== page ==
As you can imagine, young people don't stay in such villages but leave for the big cities.


The old stay until they die, and then the village is abandoned. It doesn't have to end that way.


On the other end of the scale, you find the rural community model that my mother and her friends followed, that of a Kibbutz.


With all odds against them, i.e., orphans, a new country, language, no money/family to support their initiative, surrounded by enemies, etc., they founded a Kibbutz.


However, unlike her childhood village, the Kibbutz she established was founded and based on values and tested concepts (see my previous articles), where changes are welcome and embarrassed, and the community continuously invests in adaptation to a changing business environment.


In its first thirty years, the Kibbutz that my mother founded earned its living almost entirely from agriculture. Then, it expanded its income sources to other business sectors.


Thanks to the Kibbutz internal flexibility model, the community and its members continued to enjoy prosperity even when farming ceased to be their primary source of income.


 

“When we invest in technology, we invest in the moment; when we invest in community models, we invest for eternity.”

 


THE MODELS WE USE


Whatever models we choose to offer impoverished rural communities, we must ask ourselves what future these models prepare them for.

(A) Rigid. Is it a rigid community model that prioritizes the past and views changes negatively, thus leading to stagnation, worsened economics, and poverty, as happened to my mother's childhood village?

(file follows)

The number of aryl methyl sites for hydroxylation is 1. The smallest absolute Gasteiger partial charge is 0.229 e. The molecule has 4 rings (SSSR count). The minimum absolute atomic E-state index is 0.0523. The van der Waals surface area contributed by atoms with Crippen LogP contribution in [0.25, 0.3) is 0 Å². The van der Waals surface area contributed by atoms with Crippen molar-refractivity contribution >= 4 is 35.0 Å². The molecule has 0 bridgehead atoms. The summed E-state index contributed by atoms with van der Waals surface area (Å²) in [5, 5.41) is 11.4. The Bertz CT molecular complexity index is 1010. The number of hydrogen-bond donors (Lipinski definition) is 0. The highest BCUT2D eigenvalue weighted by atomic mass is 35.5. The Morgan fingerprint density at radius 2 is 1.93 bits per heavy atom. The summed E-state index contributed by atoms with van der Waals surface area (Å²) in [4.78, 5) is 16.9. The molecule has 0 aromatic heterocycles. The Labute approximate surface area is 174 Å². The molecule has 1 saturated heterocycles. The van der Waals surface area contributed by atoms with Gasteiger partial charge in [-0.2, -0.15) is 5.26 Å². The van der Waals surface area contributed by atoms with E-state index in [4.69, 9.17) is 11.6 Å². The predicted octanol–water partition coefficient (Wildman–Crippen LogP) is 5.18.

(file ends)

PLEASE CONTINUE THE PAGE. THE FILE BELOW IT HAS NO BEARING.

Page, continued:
We know such models assure perpetual poverty.


(B) Flexibility. Alternatively, we should ask if the community models we presently use or newly introduced are pre-designed to accommodate and advance changes in evolving economic landscapes.


My mother and her friends were lucky to have the Kibbutz flexible community model, developed less than 40 years earlier (a very short time in the history of community models), which they could emulate, thus ensuring ongoing prosperity.

 



 

You might ask, "If farmers in developed countries thrive independently, why can't those in developing nations do the same?"


However, there's a stark difference between them. A farmer in a developed nation operates as an "Agro-business Industrialist”, while one in a developing country is a "Subsistence Farmer" practicing traditional methods.


The disparity is immense, making traditional approaches to bridging the gap futile.


 

START WITH COMMUNITY MODEL INNOVATIONS


We need more than telling our children they must study to be ready for the future; we need a rural community model that supports the changes we must make to fit into the future economy.


Without such models, we can expect the awful alternative: the continuation of smallholders' present poverty and hardship for many more decades, maybe even centuries.


Meanwhile, there are no significant efforts to introduce novel community models. This field of innovation is as dry as a desert.


Instead, we see endless, continuous efforts to introduce more technologies, hoping it will overcome our lack of courage and failure to introduce novelty into community models.